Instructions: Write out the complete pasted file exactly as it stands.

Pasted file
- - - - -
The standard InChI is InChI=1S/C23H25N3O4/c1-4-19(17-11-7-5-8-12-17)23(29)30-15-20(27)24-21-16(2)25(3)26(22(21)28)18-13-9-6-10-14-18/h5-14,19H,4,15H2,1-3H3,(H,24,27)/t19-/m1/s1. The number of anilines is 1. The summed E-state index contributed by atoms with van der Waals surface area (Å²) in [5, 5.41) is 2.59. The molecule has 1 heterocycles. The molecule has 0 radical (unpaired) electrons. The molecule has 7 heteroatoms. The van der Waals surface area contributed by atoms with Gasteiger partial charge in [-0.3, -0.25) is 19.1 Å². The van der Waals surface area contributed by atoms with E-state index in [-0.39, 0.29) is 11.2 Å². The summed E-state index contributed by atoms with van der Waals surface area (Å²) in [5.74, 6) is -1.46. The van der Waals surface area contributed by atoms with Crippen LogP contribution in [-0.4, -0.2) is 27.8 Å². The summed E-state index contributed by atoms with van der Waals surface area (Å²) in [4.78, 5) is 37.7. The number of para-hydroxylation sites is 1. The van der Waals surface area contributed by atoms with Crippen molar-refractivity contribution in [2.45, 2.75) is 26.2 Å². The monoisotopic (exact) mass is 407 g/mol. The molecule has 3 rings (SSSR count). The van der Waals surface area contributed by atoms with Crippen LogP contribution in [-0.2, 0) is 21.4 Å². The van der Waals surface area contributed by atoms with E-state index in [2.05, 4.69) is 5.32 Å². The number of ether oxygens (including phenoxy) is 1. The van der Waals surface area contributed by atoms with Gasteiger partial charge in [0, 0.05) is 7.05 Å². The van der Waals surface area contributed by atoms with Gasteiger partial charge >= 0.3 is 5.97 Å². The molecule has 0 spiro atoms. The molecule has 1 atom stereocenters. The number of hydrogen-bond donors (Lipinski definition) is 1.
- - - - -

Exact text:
The standard InChI is InChI=1S/C23H25N3O4/c1-4-19(17-11-7-5-8-12-17)23(29)30-15-20(27)24-21-16(2)25(3)26(22(21)28)18-13-9-6-10-14-18/h5-14,19H,4,15H2,1-3H3,(H,24,27)/t19-/m1/s1. The number of anilines is 1. The summed E-state index contributed by atoms with van der Waals surface area (Å²) in [5, 5.41) is 2.59. The molecule has 1 heterocycles. The molecule has 0 radical (unpaired) electrons. The molecule has 7 heteroatoms. The van der Waals surface area contributed by atoms with Gasteiger partial charge in [-0.3, -0.25) is 19.1 Å². The van der Waals surface area contributed by atoms with E-state index in [-0.39, 0.29) is 11.2 Å². The summed E-state index contributed by atoms with van der Waals surface area (Å²) in [5.74, 6) is -1.46. The van der Waals surface area contributed by atoms with Crippen LogP contribution in [-0.4, -0.2) is 27.8 Å². The summed E-state index contributed by atoms with van der Waals surface area (Å²) in [4.78, 5) is 37.7. The number of para-hydroxylation sites is 1. The van der Waals surface area contributed by atoms with Crippen molar-refractivity contribution in [2.45, 2.75) is 26.2 Å². The monoisotopic (exact) mass is 407 g/mol. The molecule has 3 rings (SSSR count). The van der Waals surface area contributed by atoms with Crippen LogP contribution in [-0.2, 0) is 21.4 Å². The van der Waals surface area contributed by atoms with E-state index in [2.05, 4.69) is 5.32 Å². The number of ether oxygens (including phenoxy) is 1. The van der Waals surface area contributed by atoms with Gasteiger partial charge in [0, 0.05) is 7.05 Å². The van der Waals surface area contributed by atoms with Gasteiger partial charge >= 0.3 is 5.97 Å². The molecule has 0 spiro atoms. The molecule has 1 atom stereocenters. The number of hydrogen-bond donors (Lipinski definition) is 1.